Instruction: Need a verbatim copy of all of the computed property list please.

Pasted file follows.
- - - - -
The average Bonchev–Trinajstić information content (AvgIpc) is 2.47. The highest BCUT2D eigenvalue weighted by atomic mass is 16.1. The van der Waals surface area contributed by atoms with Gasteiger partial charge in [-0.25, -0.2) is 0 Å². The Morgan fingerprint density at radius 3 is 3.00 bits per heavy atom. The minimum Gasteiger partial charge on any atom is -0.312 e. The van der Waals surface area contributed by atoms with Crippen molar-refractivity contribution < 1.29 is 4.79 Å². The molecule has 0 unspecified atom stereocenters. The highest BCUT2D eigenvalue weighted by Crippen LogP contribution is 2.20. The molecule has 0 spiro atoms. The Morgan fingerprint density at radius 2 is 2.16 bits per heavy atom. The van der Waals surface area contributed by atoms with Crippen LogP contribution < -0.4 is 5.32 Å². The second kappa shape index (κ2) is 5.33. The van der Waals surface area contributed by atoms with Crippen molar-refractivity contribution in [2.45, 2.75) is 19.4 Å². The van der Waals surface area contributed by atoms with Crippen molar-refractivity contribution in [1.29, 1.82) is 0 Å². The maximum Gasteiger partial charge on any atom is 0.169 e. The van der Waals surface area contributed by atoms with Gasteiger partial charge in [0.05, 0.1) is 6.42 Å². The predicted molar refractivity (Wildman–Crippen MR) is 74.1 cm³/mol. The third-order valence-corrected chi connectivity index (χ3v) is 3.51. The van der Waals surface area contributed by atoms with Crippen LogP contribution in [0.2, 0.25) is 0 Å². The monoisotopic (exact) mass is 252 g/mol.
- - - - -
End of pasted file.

The average Bonchev–Trinajstić information content (AvgIpc) is 2.47. The highest BCUT2D eigenvalue weighted by atomic mass is 16.1. The van der Waals surface area contributed by atoms with Gasteiger partial charge in [-0.25, -0.2) is 0 Å². The Morgan fingerprint density at radius 3 is 3.00 bits per heavy atom. The minimum Gasteiger partial charge on any atom is -0.312 e. The van der Waals surface area contributed by atoms with Crippen molar-refractivity contribution < 1.29 is 4.79 Å². The molecule has 0 unspecified atom stereocenters. The highest BCUT2D eigenvalue weighted by Crippen LogP contribution is 2.20. The molecule has 0 spiro atoms. The Morgan fingerprint density at radius 2 is 2.16 bits per heavy atom. The van der Waals surface area contributed by atoms with Crippen LogP contribution < -0.4 is 5.32 Å². The second kappa shape index (κ2) is 5.33. The van der Waals surface area contributed by atoms with Crippen molar-refractivity contribution in [2.45, 2.75) is 19.4 Å². The van der Waals surface area contributed by atoms with Crippen molar-refractivity contribution in [1.29, 1.82) is 0 Å². The maximum Gasteiger partial charge on any atom is 0.169 e. The van der Waals surface area contributed by atoms with Gasteiger partial charge in [0.05, 0.1) is 6.42 Å². The predicted molar refractivity (Wildman–Crippen MR) is 74.1 cm³/mol. The third-order valence-corrected chi connectivity index (χ3v) is 3.51. The van der Waals surface area contributed by atoms with Crippen LogP contribution in [0.2, 0.25) is 0 Å². The monoisotopic (exact) mass is 252 g/mol.